and Brian MacDonald's Tribal Rugs

...are all on my shelf.

Regards
Chuck

Phil Bell September 17th, 2017 10:53 PM

Thanks to everyone for a great list of books. I have the Jenny Housego tribal rugs and Ian Bennett's caucasian rugs but the rest I will begin hunting for.

Its good to have a quarry and I mean that in the hunting sense. I feel a primaeval urge to begin the tracking of my prey now. It is a shame in some ways that the internet makes life so much easier when doing these things. There is something magical about hunting second hand book shops for specific tomes. I remember the thrill of finding the narrative of Arthur Gordon Pym in an old booksop on the mediaeval wall of Chester many years ago or a beautiful hardback of the Life of Samuel Johnson in a small Welsh Town.

My main prey this year is a Sauj-Bulach rug, that will be my quest. I think they are wonderful and since joining this site I know quite a lot about them.

Thanks again to everyone
Phil

Joel Greifinger September 18th, 2017 12:37 AM

Going after big game
 
Quote:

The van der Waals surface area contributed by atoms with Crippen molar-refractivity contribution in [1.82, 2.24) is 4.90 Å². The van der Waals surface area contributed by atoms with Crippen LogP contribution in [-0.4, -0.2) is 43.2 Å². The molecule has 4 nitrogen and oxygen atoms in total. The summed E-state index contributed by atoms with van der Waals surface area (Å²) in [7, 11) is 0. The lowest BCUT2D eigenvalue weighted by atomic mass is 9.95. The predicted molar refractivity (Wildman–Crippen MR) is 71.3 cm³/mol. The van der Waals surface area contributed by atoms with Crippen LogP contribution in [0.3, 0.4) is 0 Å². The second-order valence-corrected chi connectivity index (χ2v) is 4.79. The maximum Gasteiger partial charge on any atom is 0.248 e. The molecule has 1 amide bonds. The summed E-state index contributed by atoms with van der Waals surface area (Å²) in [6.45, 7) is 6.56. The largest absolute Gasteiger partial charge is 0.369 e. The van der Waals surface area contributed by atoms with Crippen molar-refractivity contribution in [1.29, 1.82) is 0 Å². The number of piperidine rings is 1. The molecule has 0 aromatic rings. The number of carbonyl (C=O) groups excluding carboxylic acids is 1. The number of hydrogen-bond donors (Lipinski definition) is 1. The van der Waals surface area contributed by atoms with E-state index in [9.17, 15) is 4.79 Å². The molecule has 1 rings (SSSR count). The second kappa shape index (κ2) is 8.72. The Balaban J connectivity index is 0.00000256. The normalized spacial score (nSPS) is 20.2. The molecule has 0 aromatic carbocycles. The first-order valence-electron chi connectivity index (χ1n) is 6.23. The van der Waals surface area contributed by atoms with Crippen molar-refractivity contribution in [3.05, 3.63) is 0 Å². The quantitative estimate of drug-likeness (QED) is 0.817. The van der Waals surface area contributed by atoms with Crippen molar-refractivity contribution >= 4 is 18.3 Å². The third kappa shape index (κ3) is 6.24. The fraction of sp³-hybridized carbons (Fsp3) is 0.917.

My main prey this year is a Sauj-Bulach rug, that will be my quest.
Phil,

Here is a Sauj Bulagh talisman to take with you:

https://s26.postimg.org/58gvl7hmx/Palmette-2-copy.jpg

Good hunting. :fez:

Joel

Kay Dee September 18th, 2017 08:37 AM

Quote:

Originally Posted by Chuck Wagner (Post 23113)

The Oriental Rug Series
Vol.1 Caucasian, Ian Bennett
Vol.2 Persian, Erick Aschenbrenner
Vol.3 Afghanistan, Richard Parsons
Vol.4 Turkish, C Fritsche & K Zipper
Vol.5 Turkoman, Uwe Jourdan
and Brian MacDonald's Tribal Rugs

...are all on my shelf.

Regards Chuck

Well you have a VERY valuable collection there Chuck!

I have put the cheapest price of the two that interest me, the only two I searched for on Bookfinder (arguably THE broadest book search engine on the web), below.

Vol.3 Afghanistan, Richard Parsons = (Deleted)

Vol.5 Turkoman, Uwe Jourdan = (Deleted)

And they go way WAY on up from the above prices for other copies of same!

Not saying you can't find them cheaper somewhere, but where I live I have to let my fingers do the walking.

Note: We don't discuss market values here (please see paragraph atop this page). It's our belief that the price someone paid or wants to get for something is a distraction from what we believe are the more important aspects.
That's as true for books as it is for rugs.

Thanks.

Steve Price

Chuck Wagner September 19th, 2017 07:11 PM

Joel,

Talisman ?

...envious....

Chuck

Phil Bell September 19th, 2017 09:48 PM

Its always handy to have a talisman when you are on a quest, so thank you Joel. The rarity of good quality rugs in my part of the UK means that I will require some supernatural assistance if I am to succeed.

This is a problem for me, learning from books is one thing but I need to see some more rugs in the flesh. It has been years since I had the opportuntiy to browse private collections and get to see and touch so many wonderful things.